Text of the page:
Kim Jung-sook, the first lady of South Korean, is visiting the historic city of Ayodhya in the northern Indian state of Uttar Pradesh.
Ayodhya, well known as that of the birthplace of the Hindu god Ram, has a special meaning for certain South Koreans, with many believing they can trace their ancestors to the city.
This concept is based on various historical Korean traditions about Suriratna, an Indian princess that married a South Korean monarch and established a dynasty.
Princess Suriratna, also known as Heo Hwang-ok, is said to have arrived in Korea in 48 AD, some 2000 years ago, and founded the Karak dynasty by marrying a native king.
According to certain Chinese-language scriptures, the then-King of Ayodhya had a dream in which God told him to send his 16-year-old daughter to marry King Kim Suro in South Korea.
Queen Hwang-ok was the princess of the “Ayuta” kingdom, according to Samguk Yusa (Memorabilia of the Three Kingdoms), a classic South Korean collection of fables and historical legends.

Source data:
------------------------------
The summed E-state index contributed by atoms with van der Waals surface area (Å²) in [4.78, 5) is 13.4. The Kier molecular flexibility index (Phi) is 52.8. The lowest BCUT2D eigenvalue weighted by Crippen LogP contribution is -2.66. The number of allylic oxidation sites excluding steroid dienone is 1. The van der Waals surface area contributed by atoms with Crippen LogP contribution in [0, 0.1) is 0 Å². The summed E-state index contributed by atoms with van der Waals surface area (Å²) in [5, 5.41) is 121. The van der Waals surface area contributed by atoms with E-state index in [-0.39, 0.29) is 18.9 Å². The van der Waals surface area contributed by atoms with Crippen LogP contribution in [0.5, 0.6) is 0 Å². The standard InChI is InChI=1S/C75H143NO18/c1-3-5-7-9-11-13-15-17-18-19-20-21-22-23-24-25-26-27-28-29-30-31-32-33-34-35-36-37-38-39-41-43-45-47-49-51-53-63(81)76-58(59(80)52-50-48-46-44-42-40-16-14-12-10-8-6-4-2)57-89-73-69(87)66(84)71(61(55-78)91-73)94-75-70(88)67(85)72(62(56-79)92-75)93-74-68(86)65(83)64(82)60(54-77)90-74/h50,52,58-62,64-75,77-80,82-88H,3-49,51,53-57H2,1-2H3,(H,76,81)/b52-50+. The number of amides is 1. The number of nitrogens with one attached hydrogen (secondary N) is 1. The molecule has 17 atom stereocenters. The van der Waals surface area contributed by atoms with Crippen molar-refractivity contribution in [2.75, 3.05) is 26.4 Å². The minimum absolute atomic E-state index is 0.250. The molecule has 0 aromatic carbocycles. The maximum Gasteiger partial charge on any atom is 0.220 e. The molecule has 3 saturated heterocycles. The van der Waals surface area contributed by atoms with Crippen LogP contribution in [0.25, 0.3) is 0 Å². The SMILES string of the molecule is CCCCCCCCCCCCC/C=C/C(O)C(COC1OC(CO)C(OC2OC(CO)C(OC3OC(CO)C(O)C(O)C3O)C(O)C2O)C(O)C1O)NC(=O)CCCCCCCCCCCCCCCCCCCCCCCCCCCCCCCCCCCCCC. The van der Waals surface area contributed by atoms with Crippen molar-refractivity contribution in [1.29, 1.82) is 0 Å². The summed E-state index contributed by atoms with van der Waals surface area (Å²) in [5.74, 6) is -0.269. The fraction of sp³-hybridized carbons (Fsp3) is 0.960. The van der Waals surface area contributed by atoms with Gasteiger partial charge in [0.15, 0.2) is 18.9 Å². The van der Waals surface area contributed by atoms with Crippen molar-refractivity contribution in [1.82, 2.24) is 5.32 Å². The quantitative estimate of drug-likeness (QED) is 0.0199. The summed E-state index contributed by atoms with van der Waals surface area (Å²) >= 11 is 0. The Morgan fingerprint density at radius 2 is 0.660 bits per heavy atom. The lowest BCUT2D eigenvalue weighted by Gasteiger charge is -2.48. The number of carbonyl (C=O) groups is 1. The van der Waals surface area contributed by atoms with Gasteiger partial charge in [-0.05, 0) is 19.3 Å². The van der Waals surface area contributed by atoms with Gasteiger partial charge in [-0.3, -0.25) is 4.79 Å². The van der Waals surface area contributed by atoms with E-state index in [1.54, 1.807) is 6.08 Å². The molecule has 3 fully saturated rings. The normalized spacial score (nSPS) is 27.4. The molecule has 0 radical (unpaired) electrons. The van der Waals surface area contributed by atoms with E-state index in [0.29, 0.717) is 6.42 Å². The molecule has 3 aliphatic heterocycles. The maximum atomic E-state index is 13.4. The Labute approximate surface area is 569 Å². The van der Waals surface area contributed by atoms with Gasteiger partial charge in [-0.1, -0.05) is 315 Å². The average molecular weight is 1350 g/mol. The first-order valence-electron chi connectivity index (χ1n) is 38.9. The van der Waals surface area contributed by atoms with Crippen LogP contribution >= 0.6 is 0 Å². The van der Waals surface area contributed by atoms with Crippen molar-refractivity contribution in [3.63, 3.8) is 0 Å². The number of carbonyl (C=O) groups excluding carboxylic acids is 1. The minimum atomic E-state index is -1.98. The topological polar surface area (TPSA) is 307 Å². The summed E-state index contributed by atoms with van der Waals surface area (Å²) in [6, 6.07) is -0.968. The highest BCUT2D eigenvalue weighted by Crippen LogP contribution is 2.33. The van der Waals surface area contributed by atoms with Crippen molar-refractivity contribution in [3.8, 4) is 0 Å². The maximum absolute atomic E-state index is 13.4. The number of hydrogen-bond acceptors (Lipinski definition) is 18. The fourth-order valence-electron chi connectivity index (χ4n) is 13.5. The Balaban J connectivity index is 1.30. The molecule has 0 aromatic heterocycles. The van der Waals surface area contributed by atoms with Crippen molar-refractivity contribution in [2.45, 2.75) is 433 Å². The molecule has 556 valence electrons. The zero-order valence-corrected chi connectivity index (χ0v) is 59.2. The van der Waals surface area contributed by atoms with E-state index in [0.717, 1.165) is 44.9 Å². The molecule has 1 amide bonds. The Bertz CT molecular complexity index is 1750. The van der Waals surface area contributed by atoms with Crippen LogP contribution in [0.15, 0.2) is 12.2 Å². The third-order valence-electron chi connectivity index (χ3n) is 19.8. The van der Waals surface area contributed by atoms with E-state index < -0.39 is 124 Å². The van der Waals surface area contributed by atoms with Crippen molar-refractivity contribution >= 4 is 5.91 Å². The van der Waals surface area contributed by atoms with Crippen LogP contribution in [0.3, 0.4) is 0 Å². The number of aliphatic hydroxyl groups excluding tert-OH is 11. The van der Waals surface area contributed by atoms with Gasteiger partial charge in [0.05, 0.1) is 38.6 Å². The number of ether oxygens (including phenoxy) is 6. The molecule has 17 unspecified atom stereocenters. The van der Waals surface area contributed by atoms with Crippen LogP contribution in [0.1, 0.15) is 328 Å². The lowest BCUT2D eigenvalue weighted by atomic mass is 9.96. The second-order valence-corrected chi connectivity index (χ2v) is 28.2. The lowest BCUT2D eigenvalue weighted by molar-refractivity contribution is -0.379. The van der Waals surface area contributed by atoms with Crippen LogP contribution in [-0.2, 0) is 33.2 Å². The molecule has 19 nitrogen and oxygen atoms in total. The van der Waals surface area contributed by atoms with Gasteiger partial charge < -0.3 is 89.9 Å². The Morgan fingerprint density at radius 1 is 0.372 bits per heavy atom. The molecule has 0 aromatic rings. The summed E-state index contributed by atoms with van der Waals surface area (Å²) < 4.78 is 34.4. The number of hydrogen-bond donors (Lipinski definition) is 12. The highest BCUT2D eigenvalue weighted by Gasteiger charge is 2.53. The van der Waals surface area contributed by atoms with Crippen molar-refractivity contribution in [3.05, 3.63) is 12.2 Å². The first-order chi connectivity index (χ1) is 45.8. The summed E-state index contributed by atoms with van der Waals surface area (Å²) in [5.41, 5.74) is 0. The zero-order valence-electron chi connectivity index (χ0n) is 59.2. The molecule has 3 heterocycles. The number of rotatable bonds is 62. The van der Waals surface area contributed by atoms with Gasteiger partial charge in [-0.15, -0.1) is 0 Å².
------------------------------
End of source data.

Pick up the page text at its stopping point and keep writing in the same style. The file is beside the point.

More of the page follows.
The royal pair was successful. They had ten boys together and lived to be well over 150 years old. Because the two names are phonetically similar, another anthropologist called Kim Byung-mo Ayuta appeared to support the commonly held assumption that Ayuta was truly Ayodhya. However, there is no conclusive proof that the princess ever existed.
According to David Cann of the BBC’s Korean Service, “her genesis tale is deemed mythological and is not regarded historical by scholars.”
“As there is lots of leeway for imagination, there have been various fictional interpretations of the narrative.”
King Kim Suro is the progenitor of the Kim clan, which is located in Gimhae, and Kim is a prevalent surname in Korea. “While children in Korea generally adopt their father’s surname, the queen is reported to have been disappointed that her offspring could not wear her surname,” explains BBC Korean Service reporter Minji Lee.